By Connie Capone | March 1, 2017 | Culture
From slinky cabaret numbers to avant-garde street arts, kickstart your calendar with these six must-see tickets.
Dripping with sex appeal, Cabaret commands the stage at the Academy of Music.
The largest and longest-running horticultural e vent in the country, the PHS Philadelphia Flower Show returns to the Pennsylvania Convention Center in March (March 11–19). Neat rows of rainbow tulips, hyacinths, and daffodils re-create the iconic landscapes found across the Netherlands for this year’s theme, “Holland: Flowering the World.”
The Tony-winning Roundabout Theatre Company brings its acclaimed production of Cabaret (April 4–9) to the Academy of Music for eight performances for the company’s 50th anniversary season. Directors Sam Mendes and Rob Marshall produce a “beautiful portrayal of the emotional times of 1930s Germany,” says Kimmel Center programming director Frances Egler.
The Barnes Foundation’s “Person of the Crowd: The Contemporary Art of Flânerie” (February 25–March 22) is a symbolic effort to reflect contemporary experience as artists “heighten their connection to the vital urban social fabric,” says Thom Collins, Barnes Foundation executive director and exhibit coordinator. Forty domestic and international artists embody issues such as racism, gender politics, and homelessness for an exhibition that stretches beyond museum walls, into the streets of Philadelphia.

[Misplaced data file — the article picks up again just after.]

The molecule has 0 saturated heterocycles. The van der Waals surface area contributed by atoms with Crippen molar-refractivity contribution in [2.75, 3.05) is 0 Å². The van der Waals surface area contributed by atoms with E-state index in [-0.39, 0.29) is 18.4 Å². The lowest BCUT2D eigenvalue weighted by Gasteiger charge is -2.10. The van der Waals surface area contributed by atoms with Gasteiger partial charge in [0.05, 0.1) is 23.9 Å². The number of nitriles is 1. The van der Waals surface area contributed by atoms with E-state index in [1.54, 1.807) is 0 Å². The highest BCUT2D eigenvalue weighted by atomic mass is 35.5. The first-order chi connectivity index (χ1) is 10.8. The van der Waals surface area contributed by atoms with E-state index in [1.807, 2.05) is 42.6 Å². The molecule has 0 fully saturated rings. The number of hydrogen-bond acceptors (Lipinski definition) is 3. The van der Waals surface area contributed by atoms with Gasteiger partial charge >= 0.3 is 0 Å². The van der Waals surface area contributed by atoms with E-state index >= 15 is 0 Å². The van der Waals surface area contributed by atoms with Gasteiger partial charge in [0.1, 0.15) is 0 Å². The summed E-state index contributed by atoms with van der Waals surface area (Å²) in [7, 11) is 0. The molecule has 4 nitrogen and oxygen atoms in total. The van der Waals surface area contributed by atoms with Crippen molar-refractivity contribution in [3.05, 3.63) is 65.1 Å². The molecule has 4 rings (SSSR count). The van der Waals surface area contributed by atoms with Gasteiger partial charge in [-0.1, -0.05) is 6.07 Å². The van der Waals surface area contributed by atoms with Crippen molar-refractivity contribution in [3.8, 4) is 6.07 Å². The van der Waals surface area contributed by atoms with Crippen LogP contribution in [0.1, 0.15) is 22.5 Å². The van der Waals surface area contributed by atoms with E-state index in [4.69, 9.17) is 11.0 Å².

An action-packed love story brimming with pirates and princesses, the Pennsylvania Ballet’s Le Corsaire (March 9–19) takes the stage for the first time in Philadelphia at the Academy of Music. Set in Eastern Europe, the act boasts bold costumes and intricate set designs. “It’s a very technically demanding ballet,” says Artistic Director Ángel Corella, “but a fun story for the whole family.”
Celebrating the pivotal movement of watercolor painting in US history (1860–1925), “American Watercolor in the Age of Homer and Sargent” (March 1–May 14) is the largest loan exhibition seen in decades at the Art Museum. Over 170 works from unsung artists and influential figures alike examine a key period of art transformation throughout the lifetimes of the famed watercolorists.
Mozart’s renowned comic opera The Marriage of Figaro (April 28–May 7) is a satirical romance brought to life by Opera Philadelphia at the Academy of Music. Mozart’s lively score is led with a witty and knotty comedy. Singing the role of the Countess, Curtis Institute of Music graduate Layla Claire says she looks forward to returning to her musical community. “With so many past coaches and mentors, I’m sure to see many familiar faces in the audience.”
PHOTOGRAPHY by JOAN MARCUS
July 13, 2017